Think HBR

Prospering in regional NSW on the back of the ‘Ideas Boom’

James Stevenson
Ryan Gray
McCabes Lawyers
It is commonly stated that innovation will be one of the keys that unlock Australia’s future success, competitiveness and productivity.[1] In regional economies facing rapid structural change, like the Hunter Valley and Central West of NSW, innovation is central to economic planning.
The Australian Government has announced funding for new technologies and is planning to introduce new laws designed to assist start-up enterprises and promote innovation.[2] So how do regionally based businesses, entrepreneurs and investors become involved and make the most of the ‘ideas boom’? From a legal perspective, we think, like many things, it is all about collaboration, preparation and seeking genuine expert advice early in the process.
In this article we summarise some of the fundamental legal and business “ground rules” to ensure participants in the ‘ideas boom’ protect and maximise the value of ideas.
1. Protect your intellectual property rights – Seek legal advice as early as possible in relation to an IP protection strategy that suits your needs. This is critical as once you begin to commercialise your idea you may have already published it, making it very difficult to protect any intellectual property (or ownership) rights (and, therefore, value) in that idea.
2. Commercialisation – One of the key barriers facing entrepreneurs is converting a good idea into a marketable product or service. It is as important to collaborate with other ‘like-minded’ entrepreneurs as it is to approach the right advisors at an early stage. We suggest establishing a network of people who can help move your ideas forward to augment the available government assistance.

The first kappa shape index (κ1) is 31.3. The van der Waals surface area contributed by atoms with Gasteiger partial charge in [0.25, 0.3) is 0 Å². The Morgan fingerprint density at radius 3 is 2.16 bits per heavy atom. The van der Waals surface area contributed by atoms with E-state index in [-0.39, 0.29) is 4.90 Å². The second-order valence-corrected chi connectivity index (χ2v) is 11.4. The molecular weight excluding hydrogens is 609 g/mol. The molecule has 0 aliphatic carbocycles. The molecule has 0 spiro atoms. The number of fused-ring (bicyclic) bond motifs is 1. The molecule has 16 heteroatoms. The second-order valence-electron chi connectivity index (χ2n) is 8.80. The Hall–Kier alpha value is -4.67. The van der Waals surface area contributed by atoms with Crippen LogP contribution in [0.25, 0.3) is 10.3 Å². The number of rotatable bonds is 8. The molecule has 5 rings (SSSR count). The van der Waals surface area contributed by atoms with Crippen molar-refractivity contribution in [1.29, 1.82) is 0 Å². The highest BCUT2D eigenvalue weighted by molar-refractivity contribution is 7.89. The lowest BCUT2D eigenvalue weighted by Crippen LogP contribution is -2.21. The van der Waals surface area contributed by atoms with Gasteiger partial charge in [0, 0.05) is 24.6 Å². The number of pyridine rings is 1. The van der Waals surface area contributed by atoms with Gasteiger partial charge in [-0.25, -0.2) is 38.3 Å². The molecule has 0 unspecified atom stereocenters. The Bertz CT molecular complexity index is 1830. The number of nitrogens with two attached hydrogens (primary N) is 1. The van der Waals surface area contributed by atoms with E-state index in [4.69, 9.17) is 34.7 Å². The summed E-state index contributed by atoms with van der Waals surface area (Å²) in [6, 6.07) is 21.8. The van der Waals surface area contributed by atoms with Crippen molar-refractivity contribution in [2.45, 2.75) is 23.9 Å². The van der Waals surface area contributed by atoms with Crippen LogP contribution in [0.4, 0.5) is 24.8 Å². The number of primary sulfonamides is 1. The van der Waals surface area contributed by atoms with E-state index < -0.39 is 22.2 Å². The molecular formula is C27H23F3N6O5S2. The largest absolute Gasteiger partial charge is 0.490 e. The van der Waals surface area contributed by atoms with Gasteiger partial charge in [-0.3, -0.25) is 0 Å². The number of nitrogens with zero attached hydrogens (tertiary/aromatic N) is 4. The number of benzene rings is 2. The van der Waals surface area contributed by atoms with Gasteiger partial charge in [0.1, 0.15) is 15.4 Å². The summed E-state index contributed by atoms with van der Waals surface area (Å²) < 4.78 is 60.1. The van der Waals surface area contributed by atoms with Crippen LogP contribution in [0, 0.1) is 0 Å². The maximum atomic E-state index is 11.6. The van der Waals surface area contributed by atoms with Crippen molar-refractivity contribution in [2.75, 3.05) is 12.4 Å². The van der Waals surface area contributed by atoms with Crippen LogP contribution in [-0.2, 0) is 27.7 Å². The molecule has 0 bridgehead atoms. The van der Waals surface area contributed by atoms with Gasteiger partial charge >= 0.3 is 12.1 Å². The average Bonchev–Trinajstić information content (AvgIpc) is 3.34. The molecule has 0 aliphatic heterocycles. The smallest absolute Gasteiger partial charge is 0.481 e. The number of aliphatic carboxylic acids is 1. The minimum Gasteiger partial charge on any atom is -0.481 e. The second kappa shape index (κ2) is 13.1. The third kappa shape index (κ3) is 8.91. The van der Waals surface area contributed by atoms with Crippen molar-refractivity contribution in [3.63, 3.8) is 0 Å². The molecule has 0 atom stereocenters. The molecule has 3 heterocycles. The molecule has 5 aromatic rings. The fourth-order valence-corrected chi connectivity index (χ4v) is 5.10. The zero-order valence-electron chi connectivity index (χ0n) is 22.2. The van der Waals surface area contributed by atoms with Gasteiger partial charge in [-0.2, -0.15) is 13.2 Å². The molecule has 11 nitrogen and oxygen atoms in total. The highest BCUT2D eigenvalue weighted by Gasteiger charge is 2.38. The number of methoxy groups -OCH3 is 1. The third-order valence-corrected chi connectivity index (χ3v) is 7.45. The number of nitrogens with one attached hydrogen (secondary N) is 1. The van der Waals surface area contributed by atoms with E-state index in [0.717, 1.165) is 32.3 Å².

3. Governing documents – Put in place appropriate ‘ground rules’ between you and your co-investors and collaborators.
Start with good non-disclosure and IP protection documentation then move early to a shareholders’ deed (companies), partnership deed (partnerships) or similar document that deals with issues such as the funding, management and direction of the business, as well as outlining the responsibilities and obligations of owners.
4. Basic house-keeping – Make sure you get some of the basics right as early as possible. Taking simple steps such as registering your business name and entering into contracts with key suppliers, customers or other important contacts will not only protect your interests throughout the development stages but will place your business in a better position to raise capital or to exit or sell the business at a later date. Playing “catch up” on these matters later can prove time-consuming and costly.
McCabes Newcastle has an excellent track record supporting regionally-based innovators and entrepreneurs to take an idea through the commercialisation process to market launch. You can read more about our experience and some of our case studies at We think businesses and individual entrepreneurs located in regional areas have a number of distinct advantages over their city cousins. We welcome enquiries from entrepreneurs and innovators wishing to commercialise their ideas in manufacturing, mining, engineering, agriculture, food & beverage, bio-tech, technology and other fields.
[1] See, for example, Professor Kevin Hall, Deputy Vice-Chancellor (Research and Innovation) (,-says-minister-roberts).
[2] National Innovation and Science Agenda Report (